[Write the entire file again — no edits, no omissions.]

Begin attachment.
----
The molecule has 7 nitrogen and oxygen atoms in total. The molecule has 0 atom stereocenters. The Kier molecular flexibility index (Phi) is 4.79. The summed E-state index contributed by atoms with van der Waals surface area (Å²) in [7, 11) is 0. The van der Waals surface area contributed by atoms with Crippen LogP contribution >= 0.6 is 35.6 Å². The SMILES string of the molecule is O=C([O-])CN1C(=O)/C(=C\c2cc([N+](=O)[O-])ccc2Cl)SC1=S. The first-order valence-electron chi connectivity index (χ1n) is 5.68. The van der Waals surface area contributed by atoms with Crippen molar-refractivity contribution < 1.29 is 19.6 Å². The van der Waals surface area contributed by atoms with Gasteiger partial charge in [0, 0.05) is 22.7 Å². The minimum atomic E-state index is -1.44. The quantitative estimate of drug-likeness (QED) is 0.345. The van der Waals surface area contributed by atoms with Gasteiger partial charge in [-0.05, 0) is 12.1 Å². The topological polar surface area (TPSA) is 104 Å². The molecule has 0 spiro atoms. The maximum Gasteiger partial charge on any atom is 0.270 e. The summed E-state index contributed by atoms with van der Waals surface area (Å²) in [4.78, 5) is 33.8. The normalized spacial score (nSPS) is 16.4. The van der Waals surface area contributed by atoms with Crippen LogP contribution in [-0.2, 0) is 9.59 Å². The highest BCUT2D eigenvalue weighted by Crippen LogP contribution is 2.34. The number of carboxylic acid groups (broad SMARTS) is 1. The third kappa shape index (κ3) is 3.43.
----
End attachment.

The molecule has 7 nitrogen and oxygen atoms in total. The molecule has 0 atom stereocenters. The Kier molecular flexibility index (Phi) is 4.79. The summed E-state index contributed by atoms with van der Waals surface area (Å²) in [7, 11) is 0. The van der Waals surface area contributed by atoms with Crippen LogP contribution >= 0.6 is 35.6 Å². The SMILES string of the molecule is O=C([O-])CN1C(=O)/C(=C\c2cc([N+](=O)[O-])ccc2Cl)SC1=S. The first-order valence-electron chi connectivity index (χ1n) is 5.68. The van der Waals surface area contributed by atoms with Crippen molar-refractivity contribution < 1.29 is 19.6 Å². The van der Waals surface area contributed by atoms with Gasteiger partial charge in [0, 0.05) is 22.7 Å². The minimum atomic E-state index is -1.44. The quantitative estimate of drug-likeness (QED) is 0.345. The van der Waals surface area contributed by atoms with Gasteiger partial charge in [-0.05, 0) is 12.1 Å². The topological polar surface area (TPSA) is 104 Å². The molecule has 0 spiro atoms. The maximum Gasteiger partial charge on any atom is 0.270 e. The summed E-state index contributed by atoms with van der Waals surface area (Å²) in [4.78, 5) is 33.8. The normalized spacial score (nSPS) is 16.4. The van der Waals surface area contributed by atoms with Crippen LogP contribution in [-0.2, 0) is 9.59 Å². The highest BCUT2D eigenvalue weighted by Crippen LogP contribution is 2.34. The number of carboxylic acid groups (broad SMARTS) is 1. The third kappa shape index (κ3) is 3.43.